Anyone with a low-tolerance for disturbing images needn't start watching. Anyone whose tolerance hasn't been worn down by the end of Import/Export might want to question why on earth it wasn't. I admire Seidl's effort to force us to consider the effects of superiority and exploitation, but it's hard not to detect a hint of sadism in the abuse he heaps on both his audience and some of his characters. But he earns credit for the artistry and the context in which he places his horrifying images.
Trinity's Region 2 PAL release of Import Export accurately captures the faded, dingy colors that permeate the film's bleak interiors and landscapes. The image is generally crisp, although there are some minor artifacts visible in the details. The grain patterns and lighting on the prominent, bare off-white walls in certain shots causes a few problems with compression noise, but for normal viewing the quality is good.
While the source is progressive, the burnt-in English subtitles don't seem to have been applied with any attention to pulldown removal, and occasionally combing problems arise within the text when they appear or change. (There is no combing in the image itself.)
The DVD presents Import Export with well-done 5.1 surround and stereo mixes in the film's original Austrian. The sound design is very naturalistic, favoring room tones and realistic effect cues over a musical score. The designs bring emphasize the real-life feel of the locations.
Import/Export packs such a wallop that you don't really feel like watching any deleted scenes, so it's fitting that the disc's special features consist only of the theatrical trailer and a 23-minute interview with Seidl.
The interview reveals the director's philosophy and working process, and gives you room to decide whether or not you buy his outlook. For example, he says his mission is always to capture reality, but mightn't his overt bleakness be as contrary to reality as the shameless optimism of Hollywood?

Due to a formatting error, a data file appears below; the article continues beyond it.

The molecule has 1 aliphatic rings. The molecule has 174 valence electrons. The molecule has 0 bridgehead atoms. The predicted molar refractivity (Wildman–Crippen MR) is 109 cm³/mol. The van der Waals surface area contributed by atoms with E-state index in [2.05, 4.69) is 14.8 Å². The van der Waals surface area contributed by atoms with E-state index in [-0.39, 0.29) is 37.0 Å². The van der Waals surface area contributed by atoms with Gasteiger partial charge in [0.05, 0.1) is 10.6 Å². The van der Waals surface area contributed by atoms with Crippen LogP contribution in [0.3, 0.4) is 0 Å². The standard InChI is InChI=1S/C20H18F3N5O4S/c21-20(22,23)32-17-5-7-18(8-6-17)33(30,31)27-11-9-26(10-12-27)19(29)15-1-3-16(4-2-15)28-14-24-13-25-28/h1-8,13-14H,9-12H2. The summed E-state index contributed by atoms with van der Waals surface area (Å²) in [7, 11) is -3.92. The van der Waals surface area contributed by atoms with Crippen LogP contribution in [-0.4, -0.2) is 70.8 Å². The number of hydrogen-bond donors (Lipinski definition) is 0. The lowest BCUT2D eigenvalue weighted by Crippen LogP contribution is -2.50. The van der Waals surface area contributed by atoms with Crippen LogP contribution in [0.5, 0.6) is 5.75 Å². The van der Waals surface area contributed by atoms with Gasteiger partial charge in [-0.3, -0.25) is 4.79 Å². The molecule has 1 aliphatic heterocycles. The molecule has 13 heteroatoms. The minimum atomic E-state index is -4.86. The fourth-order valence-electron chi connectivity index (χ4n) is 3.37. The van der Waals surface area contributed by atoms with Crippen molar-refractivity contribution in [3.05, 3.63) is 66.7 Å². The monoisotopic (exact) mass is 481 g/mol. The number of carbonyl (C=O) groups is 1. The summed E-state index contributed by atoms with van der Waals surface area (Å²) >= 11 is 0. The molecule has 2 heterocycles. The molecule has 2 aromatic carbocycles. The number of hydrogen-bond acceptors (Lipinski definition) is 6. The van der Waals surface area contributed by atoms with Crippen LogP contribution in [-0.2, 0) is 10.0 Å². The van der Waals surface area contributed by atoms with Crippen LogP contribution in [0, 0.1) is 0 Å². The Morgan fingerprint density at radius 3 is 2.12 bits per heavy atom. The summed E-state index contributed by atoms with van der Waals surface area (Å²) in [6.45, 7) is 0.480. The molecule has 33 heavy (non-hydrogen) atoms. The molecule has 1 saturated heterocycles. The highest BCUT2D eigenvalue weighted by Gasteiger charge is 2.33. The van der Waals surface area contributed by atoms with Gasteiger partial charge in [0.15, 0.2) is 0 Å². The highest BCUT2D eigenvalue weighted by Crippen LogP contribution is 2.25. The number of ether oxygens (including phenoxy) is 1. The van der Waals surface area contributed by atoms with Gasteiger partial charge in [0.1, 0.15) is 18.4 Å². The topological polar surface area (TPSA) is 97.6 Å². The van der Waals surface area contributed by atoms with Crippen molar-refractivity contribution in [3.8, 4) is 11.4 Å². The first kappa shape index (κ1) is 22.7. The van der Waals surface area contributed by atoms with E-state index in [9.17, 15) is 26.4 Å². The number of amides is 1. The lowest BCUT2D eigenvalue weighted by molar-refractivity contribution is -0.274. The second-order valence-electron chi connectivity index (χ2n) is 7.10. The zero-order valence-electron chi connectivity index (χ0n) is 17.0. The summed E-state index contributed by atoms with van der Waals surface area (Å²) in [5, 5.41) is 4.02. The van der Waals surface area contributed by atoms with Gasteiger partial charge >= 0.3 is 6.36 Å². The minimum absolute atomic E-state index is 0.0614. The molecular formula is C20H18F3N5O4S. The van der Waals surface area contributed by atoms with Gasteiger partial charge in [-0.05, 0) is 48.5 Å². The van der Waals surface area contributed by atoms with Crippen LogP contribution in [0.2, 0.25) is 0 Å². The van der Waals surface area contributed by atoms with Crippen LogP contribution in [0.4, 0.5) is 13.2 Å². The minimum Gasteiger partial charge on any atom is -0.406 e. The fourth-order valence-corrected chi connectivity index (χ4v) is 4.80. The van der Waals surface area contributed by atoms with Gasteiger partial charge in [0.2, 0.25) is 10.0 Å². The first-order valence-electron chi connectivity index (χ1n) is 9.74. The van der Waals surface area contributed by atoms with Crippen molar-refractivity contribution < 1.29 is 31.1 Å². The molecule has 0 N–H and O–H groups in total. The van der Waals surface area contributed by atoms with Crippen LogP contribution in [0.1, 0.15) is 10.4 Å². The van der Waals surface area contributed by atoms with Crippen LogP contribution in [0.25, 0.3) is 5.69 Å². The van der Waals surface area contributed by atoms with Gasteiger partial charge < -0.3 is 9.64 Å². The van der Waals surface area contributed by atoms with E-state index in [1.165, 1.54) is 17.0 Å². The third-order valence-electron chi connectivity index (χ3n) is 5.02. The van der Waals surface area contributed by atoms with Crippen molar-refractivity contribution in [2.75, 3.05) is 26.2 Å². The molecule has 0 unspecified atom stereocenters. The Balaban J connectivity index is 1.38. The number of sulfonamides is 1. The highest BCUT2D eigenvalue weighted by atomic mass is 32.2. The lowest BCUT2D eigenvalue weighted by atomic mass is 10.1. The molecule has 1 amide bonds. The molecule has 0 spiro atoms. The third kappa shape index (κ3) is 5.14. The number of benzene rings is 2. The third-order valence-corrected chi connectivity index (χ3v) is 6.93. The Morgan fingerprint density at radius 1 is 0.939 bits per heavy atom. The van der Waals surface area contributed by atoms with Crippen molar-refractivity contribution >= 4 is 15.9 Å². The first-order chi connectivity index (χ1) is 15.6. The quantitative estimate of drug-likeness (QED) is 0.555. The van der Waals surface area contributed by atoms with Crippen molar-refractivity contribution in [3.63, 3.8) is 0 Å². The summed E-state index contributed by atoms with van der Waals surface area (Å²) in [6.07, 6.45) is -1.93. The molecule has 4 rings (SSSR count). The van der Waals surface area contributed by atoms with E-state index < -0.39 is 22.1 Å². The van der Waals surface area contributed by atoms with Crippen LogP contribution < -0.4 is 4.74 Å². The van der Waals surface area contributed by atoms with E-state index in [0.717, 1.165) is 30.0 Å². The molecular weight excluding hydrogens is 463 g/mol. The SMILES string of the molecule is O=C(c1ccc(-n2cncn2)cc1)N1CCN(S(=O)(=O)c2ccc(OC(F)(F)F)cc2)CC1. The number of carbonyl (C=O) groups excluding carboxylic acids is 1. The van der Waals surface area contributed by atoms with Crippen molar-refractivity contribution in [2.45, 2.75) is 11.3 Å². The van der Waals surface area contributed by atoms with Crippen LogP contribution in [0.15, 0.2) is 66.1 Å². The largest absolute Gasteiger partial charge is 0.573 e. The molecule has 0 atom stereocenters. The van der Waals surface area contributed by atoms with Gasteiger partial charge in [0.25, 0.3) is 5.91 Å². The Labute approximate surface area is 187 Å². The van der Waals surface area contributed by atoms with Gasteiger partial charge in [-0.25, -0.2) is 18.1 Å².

His discussion of his editing process reveals a lot about the man: "It must in some way torture the audience. It must be uncomfortable, but not so uncomfortable that they leave the cinema. ... That's the duration one should aim for." I believe the same philosophy is applied to Rob Schneider films.
The theatrical trailer is more interesting than most, presenting the film in an unexpected format. Two rows of moving images--Olga's story on top and Pauli's on the bottom--scroll in opposite directions across a black background. It essentially shows the key shots from the film in chronological order, and offers a moment of reflection after seeing the film as much as it offers a preview.
It would be foolish to suggest that Import/Export has anything approaching mass appeal. But if you're interested enough to seek out the film and import the DVD, you will find a peculiar, idiosyncratic and challenging work of art that will, if nothing else, make you think.
Jeremy Mathews has been subjecting films to his criticism since 2000. He has contributed to several publications, including Film Threat, Salt Lake City Weekly, the Salt Lake Tribune, In Utah This Week and The Wasatch Journal. He also runs the blog The Same Dame and fronts the band NSPS.